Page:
A Carrier’s Guide to Partial Truck Loads
Partial truckload shipping, also known as PTL freight, is one of the least common, least understood, and least serviced cargo types across the logistics industry. Partial loads can be very lucrative for carriers. Knowing how, why, and when PTL loads make sense for shippers can help you capitalize on that demand and improve your fleet’s cost per mile.
What is a partial truckload?
Partial truckload (PTL) freight is any shipment that doesn’t fill an entire trailer or truckload. PTL freight fills the gap between less-than-truckload (LTL) shipping and full truckload cargo. Any shipment that doesn’t fill an entire trailer and is not defined by freight class.
You can find PTL loads as light as 8,000 pounds or as heavy as 25,000 pounds. These loads are usually between 6 and 18 skids, much less than the 26-pallet space capacity of a standard 53′ trailer. Partial load freight might include bulky but non-uniform cargo such as equipment, machinery, vehicles, and other items that are not very dense but take up lots of space, like construction materials.
How are partial truckload shipments different?
PTL vs. LTL shipping
PTL is different from LTL shipping because it doesn’t require a freight class. You set the rate for your PTL loads based on your cost per mile, the same as if the load filled your entire trailer. Carriers transport almost all volume LTL loads in skids, totes, or crates. Partial truckload cargo is often odd-shaped, like industrial equipment, for example.
Partial truckloads usually involve fewer stops at distribution centers, too, so you don’t have to handle cargo as much as you would with LTL freight shipping.
Benefits of partial truckload shipping
PTL loads have some unique advantages for carriers. You can maximize the value of your fleet because of these benefits:
One truck required
Most partial truckloads move point-to-point, so you don’t need to organize more than one truck to transport a partial shipment. You can integrate PTL freight into your shipping lanes without coordinating transfers of distribution at hubs along the way.
If you have a small fleet of trucks, especially if you’re a solo owner-operator, partial freight loads can also reduce your deadhead miles. You can pick up a partial load on your return trip and make more money.
Less freight handling
Because there is little to no transfer, the loading and unloading of a partial load are minimal, significantly reducing the risk of cargo damage due to less handling.
With minimal transfers, you can spend less time waiting at loading or unloading docks and more time on the road. Some shippers will also allow greater flexibility in the delivery schedule.
No freight classes
Not having to register for freight classes minimizes or eliminates paperwork, hassle, and potential red tape. Because you don’t have to check paperwork, the whole process is more straightforward: Pick this up, take it there, put it down, job done.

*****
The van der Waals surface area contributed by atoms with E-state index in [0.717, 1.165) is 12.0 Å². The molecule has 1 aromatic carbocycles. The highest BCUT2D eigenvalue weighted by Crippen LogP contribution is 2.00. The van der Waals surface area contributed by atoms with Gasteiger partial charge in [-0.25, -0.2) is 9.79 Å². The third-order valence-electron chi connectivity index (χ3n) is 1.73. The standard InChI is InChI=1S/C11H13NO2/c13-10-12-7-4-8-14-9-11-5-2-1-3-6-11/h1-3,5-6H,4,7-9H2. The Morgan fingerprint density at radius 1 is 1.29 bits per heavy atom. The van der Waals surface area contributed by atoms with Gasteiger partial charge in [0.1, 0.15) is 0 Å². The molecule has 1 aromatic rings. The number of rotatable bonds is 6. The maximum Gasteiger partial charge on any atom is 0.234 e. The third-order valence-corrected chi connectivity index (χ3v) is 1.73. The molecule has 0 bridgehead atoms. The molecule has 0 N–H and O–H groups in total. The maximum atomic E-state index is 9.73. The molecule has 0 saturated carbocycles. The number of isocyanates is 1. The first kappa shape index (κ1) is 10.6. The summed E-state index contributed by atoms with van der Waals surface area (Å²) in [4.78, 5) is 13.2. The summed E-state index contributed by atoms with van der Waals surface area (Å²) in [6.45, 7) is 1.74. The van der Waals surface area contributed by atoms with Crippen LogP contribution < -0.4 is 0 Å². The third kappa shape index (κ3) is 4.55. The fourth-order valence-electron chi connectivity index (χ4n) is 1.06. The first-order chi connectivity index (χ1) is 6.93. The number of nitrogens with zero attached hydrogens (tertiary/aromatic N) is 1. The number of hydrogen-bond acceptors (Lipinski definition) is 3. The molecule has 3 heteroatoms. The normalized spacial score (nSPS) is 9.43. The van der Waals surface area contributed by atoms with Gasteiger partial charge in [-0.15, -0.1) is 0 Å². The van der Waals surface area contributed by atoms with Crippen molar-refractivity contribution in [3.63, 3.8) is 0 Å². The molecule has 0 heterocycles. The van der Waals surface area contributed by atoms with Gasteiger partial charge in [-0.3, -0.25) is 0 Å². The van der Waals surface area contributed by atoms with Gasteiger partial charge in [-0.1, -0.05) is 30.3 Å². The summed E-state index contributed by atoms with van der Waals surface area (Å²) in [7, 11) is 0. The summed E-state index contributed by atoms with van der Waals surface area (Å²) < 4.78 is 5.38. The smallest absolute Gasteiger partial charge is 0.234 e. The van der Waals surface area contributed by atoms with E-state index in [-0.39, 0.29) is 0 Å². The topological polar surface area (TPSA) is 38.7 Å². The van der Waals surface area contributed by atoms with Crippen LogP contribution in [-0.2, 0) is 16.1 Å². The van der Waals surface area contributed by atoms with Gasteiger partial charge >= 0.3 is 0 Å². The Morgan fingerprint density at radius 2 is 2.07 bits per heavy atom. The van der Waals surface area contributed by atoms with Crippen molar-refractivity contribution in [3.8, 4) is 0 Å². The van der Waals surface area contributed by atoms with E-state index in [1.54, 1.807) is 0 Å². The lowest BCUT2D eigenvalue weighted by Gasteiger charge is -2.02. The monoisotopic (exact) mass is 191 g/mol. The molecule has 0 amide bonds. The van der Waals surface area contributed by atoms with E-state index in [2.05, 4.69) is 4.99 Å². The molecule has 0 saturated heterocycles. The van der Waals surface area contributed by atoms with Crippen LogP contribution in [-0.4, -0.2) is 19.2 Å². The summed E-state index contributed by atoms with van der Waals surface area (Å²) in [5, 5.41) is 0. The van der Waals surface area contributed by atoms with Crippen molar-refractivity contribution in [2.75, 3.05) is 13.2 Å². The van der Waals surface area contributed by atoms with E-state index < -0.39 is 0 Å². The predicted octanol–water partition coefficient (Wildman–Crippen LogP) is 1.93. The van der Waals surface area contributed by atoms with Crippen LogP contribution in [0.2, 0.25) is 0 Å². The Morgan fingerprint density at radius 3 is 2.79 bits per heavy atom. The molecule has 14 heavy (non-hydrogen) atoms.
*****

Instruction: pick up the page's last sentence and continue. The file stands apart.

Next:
You can combine partial freight loads from multiple customers into one trailer load in many cases. But you may make more than a full truckload on the same route because you’re working for multiple shipping clients. This requires a well-managed shipping lane to execute correctly.
In many ways, carrying PTL freight gives you the best of all worlds. It makes you more attractive to shippers because you can offer lower rates than full truck loads. You can also make more money for each mile you travel because you can fill your trailer with multiple loads.
When to choose partial truckload shipping
There are a few key reasons why shippers choose this shipping method. Understanding that can help you maximize your profits in this market.
Shippers choose partial loads when their load takes up a lot of physical space but not as much as an entire trailer. On the other side of the equation, partial truckloads offer more efficient pricing if the shipment is slightly larger than most LTL loads.
LTL shipping requires a freight class. Freight classes set a shipping rate based on density on a decreasing scale. That means the less dense a load, the more expensive it is to ship. For example, six totes of apples take up a small amount of space but weigh a lot. Meanwhile, 20 sheets of stainless-steel guttering take a lot more space but don’t weigh as much. In that case, the guttering is more cost-effective when sent as a partial truckload.
Good candidate loads for partial truckload shipping include:
- Freight between 100 and 5,000 pounds
- Freight under 38,000 pounds
- Large, light items, like machinery, industrial components, or building materials
- A partial load of more than 6 (but fewer than 20) pallets or skids
- Partial loads that require point-to-point or express delivery
- Cargo that is too small for FTL shipping but too big for parcel delivery services
- Loads that are susceptible to damage from loading and unloading
Find the best partial truckloads.
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